Local ablative treatments of oligometastases from head and neck carcinomas

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Abstract

Background: Median survival for recurrent/metastatic (unknown poly/oligometastatic status) head and neck cancer patients (HNSCC) is ten months with best systemic treatment. Metastatic ablation shows promising results in selected patients with several tumor types. We aimed to assess the role of surgery and stereotactic ablative body radiotherapy (SABR) with respect to survival in HNSCC. Materials and methods: Published data on metastatic HNSCC treated ablatively were analyzed. Results: Five-year survival rates after pulmonary/liver metastasectomy exceed 20% in selected patients. Two-year survival after lung SABRT of metastasectomy yields 35%. Interesting data on survival and tolerance are reported in other metastatic sites. Conclusion: Surgery yields the best level of evidence. However, non-invasive SABR is efficient and well-tolerated in lung/liver, bone and other metastatic locations. Systemic treatment may be given sequentially with ablative treatments, or omitted in well-identified situations. Proper patient selection for local ablative treatment and optimal therapeutic sequence should be assessed in randomized trials. © 2014 Elsevier Ireland Ltd.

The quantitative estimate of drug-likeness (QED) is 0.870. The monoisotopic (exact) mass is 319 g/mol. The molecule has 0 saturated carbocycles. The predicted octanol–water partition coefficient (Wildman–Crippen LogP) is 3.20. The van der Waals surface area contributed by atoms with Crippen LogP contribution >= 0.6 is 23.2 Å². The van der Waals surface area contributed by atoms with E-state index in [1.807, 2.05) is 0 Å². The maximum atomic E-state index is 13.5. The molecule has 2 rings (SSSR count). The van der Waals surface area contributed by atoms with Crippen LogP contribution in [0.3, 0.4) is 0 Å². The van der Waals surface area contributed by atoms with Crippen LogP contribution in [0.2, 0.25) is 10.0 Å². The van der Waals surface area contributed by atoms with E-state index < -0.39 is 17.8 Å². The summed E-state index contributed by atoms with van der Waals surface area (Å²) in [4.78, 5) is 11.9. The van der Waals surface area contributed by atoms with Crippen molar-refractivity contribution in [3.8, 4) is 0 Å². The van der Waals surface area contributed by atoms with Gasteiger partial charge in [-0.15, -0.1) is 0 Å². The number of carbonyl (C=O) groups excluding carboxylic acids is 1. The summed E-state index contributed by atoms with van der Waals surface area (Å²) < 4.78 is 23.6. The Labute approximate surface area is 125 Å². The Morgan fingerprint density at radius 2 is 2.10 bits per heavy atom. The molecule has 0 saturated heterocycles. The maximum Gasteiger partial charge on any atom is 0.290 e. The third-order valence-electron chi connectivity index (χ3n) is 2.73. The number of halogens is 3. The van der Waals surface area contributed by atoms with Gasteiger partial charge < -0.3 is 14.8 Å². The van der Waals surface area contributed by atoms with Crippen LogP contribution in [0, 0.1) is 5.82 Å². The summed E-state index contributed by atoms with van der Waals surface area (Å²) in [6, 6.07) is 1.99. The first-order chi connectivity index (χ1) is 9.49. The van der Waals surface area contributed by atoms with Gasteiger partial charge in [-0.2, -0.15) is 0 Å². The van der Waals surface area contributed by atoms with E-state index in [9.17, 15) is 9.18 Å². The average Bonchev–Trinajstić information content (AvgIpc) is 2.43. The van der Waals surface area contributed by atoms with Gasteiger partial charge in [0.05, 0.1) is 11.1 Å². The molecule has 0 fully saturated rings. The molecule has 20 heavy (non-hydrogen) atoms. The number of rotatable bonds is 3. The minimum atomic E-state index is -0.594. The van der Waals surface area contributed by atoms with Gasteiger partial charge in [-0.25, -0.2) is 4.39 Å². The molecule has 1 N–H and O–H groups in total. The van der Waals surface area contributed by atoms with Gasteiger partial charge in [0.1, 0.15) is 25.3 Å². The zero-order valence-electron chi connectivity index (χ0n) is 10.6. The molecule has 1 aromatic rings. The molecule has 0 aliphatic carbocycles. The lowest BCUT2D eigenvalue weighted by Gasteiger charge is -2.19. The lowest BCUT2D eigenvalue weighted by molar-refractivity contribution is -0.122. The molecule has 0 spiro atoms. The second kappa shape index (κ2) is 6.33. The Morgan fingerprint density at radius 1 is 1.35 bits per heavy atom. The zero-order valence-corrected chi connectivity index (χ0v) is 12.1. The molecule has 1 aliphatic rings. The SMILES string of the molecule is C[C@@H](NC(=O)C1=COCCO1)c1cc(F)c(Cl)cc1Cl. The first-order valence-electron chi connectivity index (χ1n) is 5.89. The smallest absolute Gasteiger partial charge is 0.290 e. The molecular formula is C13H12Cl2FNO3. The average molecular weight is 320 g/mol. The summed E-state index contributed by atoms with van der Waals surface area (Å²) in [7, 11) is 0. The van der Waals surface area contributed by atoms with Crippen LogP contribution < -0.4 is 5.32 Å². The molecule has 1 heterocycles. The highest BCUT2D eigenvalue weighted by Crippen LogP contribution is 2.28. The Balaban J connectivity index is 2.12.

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APA

Florescu, C., & Thariat, J. (2014). Local ablative treatments of oligometastases from head and neck carcinomas. Critical Reviews in Oncology/Hematology. Elsevier Ireland Ltd. https://doi.org/10.1016/j.critrevonc.2014.01.004

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